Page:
The dog training vest has become a symbol of the service animal. Rarely do you see a non-service dog wearing one and that’s unfortunate because they can be an effective way to train your dog and have other benefits as well.
I decided to use a dog in training vest for my Border Collie German because she suffered from muscle weakness and the vet recommended some light weight training to build her muscle up. The dog weight training vest is just one type of dog vest of course; there are training dog vest types that run the gamut from functional to merely aesthetic.
Because of the research that I was able to do and my familiarity with so many pet brands, I have been able to come up with some factors that you should look at when you are choosing the best dog vest, including the best for your budget and one that will work for your intended purpose.
Not every dog fits every vest, so you definitely want to check the breeds and sizes before you buy. But before we get to the things you should be looking for, let’s talk about the features that any good dog vest should have.
Remember, the task of choosing a dog vest starts with determining how you are going to use it. What that means is that the features that you are looking for may be different than the features that others are trying to get in a vest.
But there are some things that most dog vests have in common. For example, they are usually Velcro for easy fastening, have some sort of a sign and are often made of nylon. The signage on your vest may mean nothing to you as a trainer, but to a person that requires a service dog (one that is marked visibly) it is everything.
Using a vest has a number of advantages, particularly with smaller dogs. Because you are not able to put a collar on them without worrying about damaging the throat area, a vest is a great solution. This is why you see so many people putting vests on smaller dogs.
In addition, vests are great for walking your dog because they allow you to clip the leash on the back of the vest and this makes it unlikely to get tangled up in the dog’s legs. The disadvantage here is that you won’t be able to control the dog as well, which is why a vest isn’t recommended for large dogs, particularly those who have shown aggressive behavior.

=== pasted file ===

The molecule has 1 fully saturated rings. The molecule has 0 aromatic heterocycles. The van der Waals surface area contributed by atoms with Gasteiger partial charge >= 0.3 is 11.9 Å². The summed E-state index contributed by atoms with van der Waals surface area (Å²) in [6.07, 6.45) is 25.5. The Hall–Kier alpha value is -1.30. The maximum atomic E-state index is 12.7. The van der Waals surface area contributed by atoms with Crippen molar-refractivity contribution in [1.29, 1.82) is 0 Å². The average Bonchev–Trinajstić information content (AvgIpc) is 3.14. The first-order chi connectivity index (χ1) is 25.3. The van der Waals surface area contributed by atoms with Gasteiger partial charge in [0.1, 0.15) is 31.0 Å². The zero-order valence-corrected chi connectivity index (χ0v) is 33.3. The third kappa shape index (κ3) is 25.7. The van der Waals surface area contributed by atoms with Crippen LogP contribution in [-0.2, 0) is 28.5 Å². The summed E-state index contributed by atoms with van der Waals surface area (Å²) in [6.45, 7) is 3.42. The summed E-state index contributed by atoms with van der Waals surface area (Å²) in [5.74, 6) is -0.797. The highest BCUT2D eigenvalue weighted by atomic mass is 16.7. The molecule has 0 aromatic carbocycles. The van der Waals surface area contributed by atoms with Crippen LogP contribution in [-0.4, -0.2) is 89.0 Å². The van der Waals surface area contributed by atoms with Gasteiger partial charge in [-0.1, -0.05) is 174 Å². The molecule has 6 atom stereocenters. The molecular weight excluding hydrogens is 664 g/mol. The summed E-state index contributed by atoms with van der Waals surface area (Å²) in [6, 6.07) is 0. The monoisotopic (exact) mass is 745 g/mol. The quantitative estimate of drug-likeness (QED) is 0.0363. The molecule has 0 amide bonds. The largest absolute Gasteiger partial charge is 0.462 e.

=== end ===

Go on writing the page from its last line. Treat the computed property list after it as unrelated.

So, to sum up, there are a lot of things that go into choosing a vest. You need to decide what it is you are going to be using the vest for before you can even look at vest products. If the vest is intended for a service animal then you may only want to look for vests that have signage.
On the other hand, if your vet recommended that you get a vest to increase your dog’s weight and muscle definition as mine did, you want to look at weighted vests. This makes it difficult to recommend which ones to buy. However, here are a few that I have looked at carefully and can recommend in good faith.
This seems like one of the more expensive options out there when it comes to training vests, but not after you see just what it comes with. You get saddlebags with this vest, as well as a full service harness and loops for your leash.
I really like this dog training vest for people on a budget. Not only is it a top quality vest, but it is less than half the price of the previous one. Of course, you don’t get the features like saddlebags, but you do get a vest in very visible colors which will keep your dog safer in traffic and easier to spot from a distance. This is a really good starter vest if you just want to try your dog out and see how he likes it.